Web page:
If everyone followed the Golden Rule (“do unto others…”), association disciplinary hearings would be rare. Unfortunately, hearing are a necessary, regular, and unpleasant board responsibility. These hearings are governed by Civil Code 5850 and 5855, which establish a simple system. The process begins with a written notice to the homeowner at least ten days before the hearing, informing the homeowner of the date, time, and place of the meeting, the nature of the alleged violation (or the nature of the damage to the common area), and notification that the member may address the board at the meeting. Within 15 calendar days, the association must in writing inform the member of any discipline imposed. The process must be followed, because procedural violations invalidate the disciplinary action (Civil Code 5855(d)).
*Note: Since 2014, this process must also be followed when associations seek to charge a member for the cost of repairing common area damage caused by the member (or member’s guest or tenant).
Sometimes “due process” is erroneously invoked regarding HOA hearings. The required “process” is simply that specified in the statute. So, homeowners do not have the right to be represented by counsel (HOA counsel often also isn’t attending), cross-examine witnesses, confront their accuser, or have a jury of their peers. These are not public court proceedings, but are private meetings between neighbors addressing a community problem. Homeowner rights in these hearings are what the statute says they are.
Sometimes hearings are canceled because the accused member is unable to attend the hearing, and the board erroneously thinks the member must be present. The law requires homeowners have an opportunity to attend, not that they must attend. If the member has a legitimate reason for not attending and the issue is not urgent, postponing the hearing might be a positive good will gesture. However, postponement is not required.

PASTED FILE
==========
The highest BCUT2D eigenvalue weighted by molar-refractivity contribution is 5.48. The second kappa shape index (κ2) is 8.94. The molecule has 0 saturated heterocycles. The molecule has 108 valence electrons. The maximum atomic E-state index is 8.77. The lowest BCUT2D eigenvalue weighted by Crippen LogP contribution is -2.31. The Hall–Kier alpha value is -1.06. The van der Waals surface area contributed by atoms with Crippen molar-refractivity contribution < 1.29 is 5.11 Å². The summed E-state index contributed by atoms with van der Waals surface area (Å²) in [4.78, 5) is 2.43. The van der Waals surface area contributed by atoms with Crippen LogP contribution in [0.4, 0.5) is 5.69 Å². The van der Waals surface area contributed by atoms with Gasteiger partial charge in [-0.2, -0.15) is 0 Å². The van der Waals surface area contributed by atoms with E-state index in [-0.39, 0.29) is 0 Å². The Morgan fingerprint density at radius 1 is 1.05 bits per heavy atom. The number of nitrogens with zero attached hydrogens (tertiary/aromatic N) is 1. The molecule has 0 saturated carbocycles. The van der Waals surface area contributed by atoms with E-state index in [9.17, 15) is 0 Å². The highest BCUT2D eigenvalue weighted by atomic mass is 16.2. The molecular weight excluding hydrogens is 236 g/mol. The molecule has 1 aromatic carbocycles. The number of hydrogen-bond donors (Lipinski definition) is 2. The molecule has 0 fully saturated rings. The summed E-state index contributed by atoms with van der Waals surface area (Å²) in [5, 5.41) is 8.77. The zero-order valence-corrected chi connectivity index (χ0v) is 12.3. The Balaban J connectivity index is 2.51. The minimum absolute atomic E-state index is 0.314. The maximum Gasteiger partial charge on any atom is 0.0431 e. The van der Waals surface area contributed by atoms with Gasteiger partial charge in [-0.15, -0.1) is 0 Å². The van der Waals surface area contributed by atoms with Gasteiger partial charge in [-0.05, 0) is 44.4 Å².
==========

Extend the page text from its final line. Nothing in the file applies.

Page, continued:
A hearing is necessary before discipline or a reimbursement assessment can be imposed. Some associations send violation notices to owners, with a notification that the owner can demand a hearing. This is incorrect, because the law requires a hearing, regardless of whether the member demands it. If the member fails to attend or respond, the hearing may be quite short – but it must happen if the board is imposing any discipline.
The association has many options other than fines. It can take an action which is not discipline, such as warning the member, censuring the member, or asking for a meeting. Other disciplinary options include suspending amenity rights, or in gated communities temporarily disabling transponders (forcing the errant owner or owner’s tenant to check in at the guard gate instead).
One myth is that, if a member demands a neighbor be disciplined, the HOA must take action. However, some complaints are difficult to confirm, and some violations may be technical or minor. Not every allegation requires HOA action. Some violations may merit a non-disciplinary approach. Remember, the Business Judgment Rule also applies to disciplinary actions. Neighborhood justice should be dispensed calmly, consistently and compassionately.
To reduce hearing myths and mistakes, consider adopting a reasonable hearing policy. That policy can address how the HOA conducts hearings and inform the members called to them, toward a fairer process. A firm yet fair process helps the credibility of the association governance.
Kelly G. Richardson Esq., CCAL, is a Fellow of the College of Community Association Lawyers and a Partner of Richardson | Ober | DeNichilo LLP, a California law firm known for community association advice. Submit questions to Kelly@rodllp.com. Past columns at www.HOAHomefront.com. All rights reserved®.